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Rangers waste opportunity with Penguins’ Marc-Andre Fleury sidelined

Jeff Zatkoff #37 of the Pittsburgh Penguins makes

Jeff Zatkoff #37 of the Pittsburgh Penguins makes a save against Eric Staal #12 of the New York Rangers in Game One of the Eastern Conference Quarterfinals during the 2016 NHL Stanley Cup Playoffs at Consol Energy Center on April 13, 2016 in Pittsburgh, Pennsylvania. Photo Credit: Getty Images / Justin K. Aller


At 7:30 p.m. Wednesday night, we were expecting to see a goaltending battle between Henrik Lundqvist and Marc-Andre Fleury — a future Hall of Famer vs. a former Stanley Cup winner.

By 9:15, we had Antti Raanta vs. Jeff Zatkoff — two guys who entered the night tied with you, me and Kobe Bryant in NHL playoff appearances in goal.

Welcome to the postseason, hockey fans, where one always can count on a long, strange trip.

Check that: One always can count on a strange trip.

It might not be that long for the Rangers if Lundqvist does not get well soon after taking Marc Staal’s stick blade to his right eye late in the first period of a 5-2 loss in Game 1 of the first round against the Penguins.

That matter seemed very much in question after the game, when coach Alain Vigneault said little other than that his star would be reevaluated today.

But there are two things we do know now:

The Rangers wasted an opportunity to take advantage of a goaltender with no experience on this grand a stage as Fleury remained out because of post-concussion symptoms despite several signs he would play.

And that the game was an ominous sign the Penguins are not about to cool off despite a long list of injuries. Gee, maybe this is why both the Islanders and Rangers seemed to prefer not facing them in the first round.

“Regardless of their goaltender, I think what stings is we talked about doing a job against their top line and we didn’t get the job done against them,” said Derek Stepan, who scored both Rangers goals. “We can’t give up five goals and expect to win a playoff hockey game.”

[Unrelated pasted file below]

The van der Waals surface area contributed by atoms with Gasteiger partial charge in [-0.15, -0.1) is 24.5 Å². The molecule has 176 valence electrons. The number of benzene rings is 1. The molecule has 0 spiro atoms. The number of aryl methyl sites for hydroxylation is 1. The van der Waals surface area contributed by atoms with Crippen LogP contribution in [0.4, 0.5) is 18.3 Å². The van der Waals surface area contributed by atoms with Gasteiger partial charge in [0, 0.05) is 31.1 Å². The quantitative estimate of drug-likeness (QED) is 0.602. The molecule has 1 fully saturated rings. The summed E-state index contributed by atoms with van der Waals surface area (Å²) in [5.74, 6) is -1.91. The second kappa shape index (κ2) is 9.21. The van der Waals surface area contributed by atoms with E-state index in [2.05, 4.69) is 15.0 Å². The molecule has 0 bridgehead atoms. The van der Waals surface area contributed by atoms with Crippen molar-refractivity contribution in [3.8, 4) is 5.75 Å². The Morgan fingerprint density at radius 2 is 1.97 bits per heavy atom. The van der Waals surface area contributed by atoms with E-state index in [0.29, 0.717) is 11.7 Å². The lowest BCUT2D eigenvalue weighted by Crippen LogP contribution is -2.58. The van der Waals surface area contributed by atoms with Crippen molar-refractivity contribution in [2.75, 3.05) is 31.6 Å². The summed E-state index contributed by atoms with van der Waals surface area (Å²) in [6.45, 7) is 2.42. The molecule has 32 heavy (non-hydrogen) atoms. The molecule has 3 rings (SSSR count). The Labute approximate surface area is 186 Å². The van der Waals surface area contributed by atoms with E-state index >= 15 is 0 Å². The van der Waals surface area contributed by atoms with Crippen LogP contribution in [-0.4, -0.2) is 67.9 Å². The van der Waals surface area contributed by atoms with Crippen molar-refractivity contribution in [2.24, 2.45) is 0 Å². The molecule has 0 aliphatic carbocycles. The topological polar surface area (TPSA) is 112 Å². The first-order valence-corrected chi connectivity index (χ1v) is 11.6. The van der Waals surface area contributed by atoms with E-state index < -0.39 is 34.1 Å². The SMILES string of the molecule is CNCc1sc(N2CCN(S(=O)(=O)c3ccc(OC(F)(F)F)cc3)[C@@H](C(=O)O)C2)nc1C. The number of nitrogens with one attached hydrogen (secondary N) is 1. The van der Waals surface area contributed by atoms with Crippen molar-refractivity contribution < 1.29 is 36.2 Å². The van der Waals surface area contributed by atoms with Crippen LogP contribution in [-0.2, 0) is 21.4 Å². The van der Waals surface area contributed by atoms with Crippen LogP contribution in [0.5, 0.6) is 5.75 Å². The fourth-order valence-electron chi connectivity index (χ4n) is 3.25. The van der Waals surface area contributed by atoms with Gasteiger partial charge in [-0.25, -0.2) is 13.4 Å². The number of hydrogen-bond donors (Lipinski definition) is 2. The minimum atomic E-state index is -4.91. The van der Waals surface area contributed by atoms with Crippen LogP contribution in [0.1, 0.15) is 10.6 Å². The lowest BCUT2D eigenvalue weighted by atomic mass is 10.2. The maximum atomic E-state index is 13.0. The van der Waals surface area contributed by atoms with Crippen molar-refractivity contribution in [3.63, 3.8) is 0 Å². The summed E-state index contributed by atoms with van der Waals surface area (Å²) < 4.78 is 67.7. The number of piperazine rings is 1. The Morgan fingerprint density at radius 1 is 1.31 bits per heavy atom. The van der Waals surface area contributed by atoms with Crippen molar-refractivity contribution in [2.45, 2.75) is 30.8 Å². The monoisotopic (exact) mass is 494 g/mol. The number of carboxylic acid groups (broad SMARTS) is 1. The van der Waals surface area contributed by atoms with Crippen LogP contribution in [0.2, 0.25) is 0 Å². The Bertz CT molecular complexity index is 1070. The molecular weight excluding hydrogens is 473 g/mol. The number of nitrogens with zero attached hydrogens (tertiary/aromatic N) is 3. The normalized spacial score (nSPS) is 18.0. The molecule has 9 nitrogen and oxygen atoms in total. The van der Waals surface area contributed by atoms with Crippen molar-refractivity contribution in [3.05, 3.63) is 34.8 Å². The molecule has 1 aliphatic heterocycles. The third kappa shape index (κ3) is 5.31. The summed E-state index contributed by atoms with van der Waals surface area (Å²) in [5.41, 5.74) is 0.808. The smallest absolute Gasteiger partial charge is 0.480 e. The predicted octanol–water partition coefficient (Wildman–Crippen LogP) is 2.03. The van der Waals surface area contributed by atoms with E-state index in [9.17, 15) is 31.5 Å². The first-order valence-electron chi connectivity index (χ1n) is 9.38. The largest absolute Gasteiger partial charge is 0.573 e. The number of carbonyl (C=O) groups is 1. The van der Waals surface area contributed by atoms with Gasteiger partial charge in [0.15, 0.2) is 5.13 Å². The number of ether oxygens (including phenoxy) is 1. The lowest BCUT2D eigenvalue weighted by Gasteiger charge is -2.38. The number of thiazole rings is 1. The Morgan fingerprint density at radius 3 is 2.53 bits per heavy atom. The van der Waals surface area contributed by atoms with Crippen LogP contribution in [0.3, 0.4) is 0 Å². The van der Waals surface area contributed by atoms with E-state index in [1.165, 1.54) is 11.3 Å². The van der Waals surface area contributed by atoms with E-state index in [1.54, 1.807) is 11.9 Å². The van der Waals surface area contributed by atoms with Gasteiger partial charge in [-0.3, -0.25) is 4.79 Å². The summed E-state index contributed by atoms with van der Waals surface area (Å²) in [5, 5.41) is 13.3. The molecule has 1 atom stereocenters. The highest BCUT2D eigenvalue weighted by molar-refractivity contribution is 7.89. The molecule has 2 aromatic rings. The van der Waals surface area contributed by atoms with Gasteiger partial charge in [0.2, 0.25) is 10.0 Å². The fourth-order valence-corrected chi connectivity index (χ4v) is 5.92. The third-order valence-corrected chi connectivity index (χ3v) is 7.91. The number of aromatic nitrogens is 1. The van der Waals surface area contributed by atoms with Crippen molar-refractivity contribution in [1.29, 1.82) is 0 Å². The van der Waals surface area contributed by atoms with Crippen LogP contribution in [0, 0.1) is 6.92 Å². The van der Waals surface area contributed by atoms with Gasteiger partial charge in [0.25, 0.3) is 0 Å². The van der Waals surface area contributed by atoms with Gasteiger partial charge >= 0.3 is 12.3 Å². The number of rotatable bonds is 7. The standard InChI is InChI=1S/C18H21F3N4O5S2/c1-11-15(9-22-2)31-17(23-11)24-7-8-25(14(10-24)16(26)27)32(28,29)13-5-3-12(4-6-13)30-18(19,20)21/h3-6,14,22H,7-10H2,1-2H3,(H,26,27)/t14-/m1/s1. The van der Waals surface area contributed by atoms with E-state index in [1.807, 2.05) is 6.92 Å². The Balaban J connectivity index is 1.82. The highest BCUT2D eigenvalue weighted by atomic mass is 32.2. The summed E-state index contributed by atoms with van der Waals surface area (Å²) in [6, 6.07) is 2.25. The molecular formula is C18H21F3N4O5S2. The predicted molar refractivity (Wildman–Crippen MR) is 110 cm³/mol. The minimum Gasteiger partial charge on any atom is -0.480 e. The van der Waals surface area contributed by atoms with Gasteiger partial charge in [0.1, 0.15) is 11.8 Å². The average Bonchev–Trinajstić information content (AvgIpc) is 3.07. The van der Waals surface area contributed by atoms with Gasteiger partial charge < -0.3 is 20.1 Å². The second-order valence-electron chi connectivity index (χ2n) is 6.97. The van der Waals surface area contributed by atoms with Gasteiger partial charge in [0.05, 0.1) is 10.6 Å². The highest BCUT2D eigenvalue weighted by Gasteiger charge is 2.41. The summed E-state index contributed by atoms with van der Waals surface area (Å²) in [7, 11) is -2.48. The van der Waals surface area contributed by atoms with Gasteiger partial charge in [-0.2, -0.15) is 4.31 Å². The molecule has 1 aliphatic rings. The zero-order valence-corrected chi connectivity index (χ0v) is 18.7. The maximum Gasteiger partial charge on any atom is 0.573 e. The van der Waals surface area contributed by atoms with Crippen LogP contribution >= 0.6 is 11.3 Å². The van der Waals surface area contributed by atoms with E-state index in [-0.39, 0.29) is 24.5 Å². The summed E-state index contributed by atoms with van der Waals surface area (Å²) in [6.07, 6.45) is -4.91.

Four of the Penguins’ goals were scored by players on that top line — three by Patric Hornqvist and one by Sidney Crosby on a breakaway.

Still, the big story of the game was in goal.

Zatkoff was best known for, not much, really, prior to yesterday. Well, his great uncle, Roger Zatkoff, was a linebacker for the Packers and Lions in the 1950s.

Jeff hardly looked out of his element, though.

Early on the Rangers peppered him with shots. It almost appeared as if the Penguins were allowing them to shoot at will to give the new guy some experience. Just kidding. But it worked!

So, when exactly might we see Fleury back? “When we decide to put Marc-Andre in a game we’ll let you know,” Pittsburgh coach Mike Sullivan said, icily.

With 48.2 seconds left in the first, Staal’s stick clipped Lundqvist as Staal was engaged in front of the net with the Penguins’ Oskar Sundqvist. Lundqvist collapsed, writhing in pain. Staal knew he had hit him in the helmet area but did not know exactly where.

“Anytime he goes down like that with his legs kicking, it’s not a good sigh,” Staal said.

Lundqvist was treated near the bench before returning. Briefly. It was only 30.6 seconds later that Hornqvist slipped a puck under him. He did not answer the bell for the second.

So, to review: The Rangers began Game 1 with a 111-0 edge in career playoff starts between the two goalies. They might enter Game 2 with a 1-1 tie if Raanta and Zatkoff return to their roles.

That’s not exactly what NBC had in mind for its showcase Saturday afternoon national matchup. But the Rangers have much more to worry about than TV ratings.

“Everyone has to step up and play a bigger role,” Stepan said. “That’s just the way it is.”

New York Sports